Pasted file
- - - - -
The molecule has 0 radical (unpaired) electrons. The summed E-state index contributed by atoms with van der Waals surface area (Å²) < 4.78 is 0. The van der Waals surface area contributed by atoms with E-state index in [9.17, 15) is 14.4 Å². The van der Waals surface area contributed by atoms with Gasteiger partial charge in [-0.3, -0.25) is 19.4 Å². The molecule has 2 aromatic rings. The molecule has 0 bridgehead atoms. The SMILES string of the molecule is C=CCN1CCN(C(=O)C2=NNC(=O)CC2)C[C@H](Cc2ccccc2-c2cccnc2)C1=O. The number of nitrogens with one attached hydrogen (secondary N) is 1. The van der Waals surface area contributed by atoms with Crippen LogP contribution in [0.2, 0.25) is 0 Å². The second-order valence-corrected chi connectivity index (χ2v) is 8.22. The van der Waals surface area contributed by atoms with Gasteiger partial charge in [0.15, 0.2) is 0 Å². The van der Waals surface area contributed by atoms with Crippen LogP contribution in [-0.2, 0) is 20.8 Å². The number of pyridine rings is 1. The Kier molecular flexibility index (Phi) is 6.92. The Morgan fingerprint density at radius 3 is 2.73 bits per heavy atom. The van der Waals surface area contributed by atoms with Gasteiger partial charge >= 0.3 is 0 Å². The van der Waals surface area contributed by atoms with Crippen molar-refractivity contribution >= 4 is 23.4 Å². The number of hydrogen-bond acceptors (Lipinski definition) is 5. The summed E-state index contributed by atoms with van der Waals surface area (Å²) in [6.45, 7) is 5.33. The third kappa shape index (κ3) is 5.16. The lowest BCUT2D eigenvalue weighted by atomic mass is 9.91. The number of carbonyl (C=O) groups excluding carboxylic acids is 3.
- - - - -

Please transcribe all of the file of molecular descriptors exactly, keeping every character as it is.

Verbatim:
The molecule has 0 radical (unpaired) electrons. The summed E-state index contributed by atoms with van der Waals surface area (Å²) < 4.78 is 0. The van der Waals surface area contributed by atoms with E-state index in [9.17, 15) is 14.4 Å². The van der Waals surface area contributed by atoms with Gasteiger partial charge in [-0.3, -0.25) is 19.4 Å². The molecule has 2 aromatic rings. The molecule has 0 bridgehead atoms. The SMILES string of the molecule is C=CCN1CCN(C(=O)C2=NNC(=O)CC2)C[C@H](Cc2ccccc2-c2cccnc2)C1=O. The number of nitrogens with one attached hydrogen (secondary N) is 1. The van der Waals surface area contributed by atoms with Crippen LogP contribution in [0.2, 0.25) is 0 Å². The second-order valence-corrected chi connectivity index (χ2v) is 8.22. The van der Waals surface area contributed by atoms with Gasteiger partial charge in [0.15, 0.2) is 0 Å². The van der Waals surface area contributed by atoms with Crippen LogP contribution in [-0.2, 0) is 20.8 Å². The number of pyridine rings is 1. The Kier molecular flexibility index (Phi) is 6.92. The Morgan fingerprint density at radius 3 is 2.73 bits per heavy atom. The van der Waals surface area contributed by atoms with Gasteiger partial charge >= 0.3 is 0 Å². The van der Waals surface area contributed by atoms with Crippen molar-refractivity contribution >= 4 is 23.4 Å². The number of hydrogen-bond acceptors (Lipinski definition) is 5. The summed E-state index contributed by atoms with van der Waals surface area (Å²) in [6.45, 7) is 5.33. The third kappa shape index (κ3) is 5.16. The lowest BCUT2D eigenvalue weighted by atomic mass is 9.91. The number of carbonyl (C=O) groups excluding carboxylic acids is 3.